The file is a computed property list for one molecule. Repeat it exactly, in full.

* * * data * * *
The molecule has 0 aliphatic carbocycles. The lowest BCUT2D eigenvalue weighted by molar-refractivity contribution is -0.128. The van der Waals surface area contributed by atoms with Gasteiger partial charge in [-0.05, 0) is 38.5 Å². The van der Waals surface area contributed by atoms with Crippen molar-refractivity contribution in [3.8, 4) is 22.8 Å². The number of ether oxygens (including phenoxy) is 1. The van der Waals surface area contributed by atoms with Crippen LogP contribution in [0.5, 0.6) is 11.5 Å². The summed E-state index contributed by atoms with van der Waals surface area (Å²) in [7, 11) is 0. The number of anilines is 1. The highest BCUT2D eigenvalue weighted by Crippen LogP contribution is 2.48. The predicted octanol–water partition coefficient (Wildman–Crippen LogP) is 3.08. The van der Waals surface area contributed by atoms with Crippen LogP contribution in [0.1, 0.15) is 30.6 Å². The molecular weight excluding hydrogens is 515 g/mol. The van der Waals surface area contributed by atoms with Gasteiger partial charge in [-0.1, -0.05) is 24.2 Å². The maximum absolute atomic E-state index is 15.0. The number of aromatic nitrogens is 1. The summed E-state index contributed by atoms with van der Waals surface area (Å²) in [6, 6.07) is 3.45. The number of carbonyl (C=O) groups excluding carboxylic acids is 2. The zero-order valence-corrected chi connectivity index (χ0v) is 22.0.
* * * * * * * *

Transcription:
The molecule has 0 aliphatic carbocycles. The lowest BCUT2D eigenvalue weighted by molar-refractivity contribution is -0.128. The van der Waals surface area contributed by atoms with Gasteiger partial charge in [-0.05, 0) is 38.5 Å². The van der Waals surface area contributed by atoms with Crippen molar-refractivity contribution in [3.8, 4) is 22.8 Å². The number of ether oxygens (including phenoxy) is 1. The van der Waals surface area contributed by atoms with Crippen LogP contribution in [0.5, 0.6) is 11.5 Å². The summed E-state index contributed by atoms with van der Waals surface area (Å²) in [7, 11) is 0. The number of anilines is 1. The highest BCUT2D eigenvalue weighted by Crippen LogP contribution is 2.48. The predicted octanol–water partition coefficient (Wildman–Crippen LogP) is 3.08. The van der Waals surface area contributed by atoms with Crippen LogP contribution in [0.1, 0.15) is 30.6 Å². The molecular weight excluding hydrogens is 515 g/mol. The van der Waals surface area contributed by atoms with Gasteiger partial charge in [-0.1, -0.05) is 24.2 Å². The maximum absolute atomic E-state index is 15.0. The number of aromatic nitrogens is 1. The summed E-state index contributed by atoms with van der Waals surface area (Å²) in [6, 6.07) is 3.45. The number of carbonyl (C=O) groups excluding carboxylic acids is 2. The zero-order valence-corrected chi connectivity index (χ0v) is 22.0.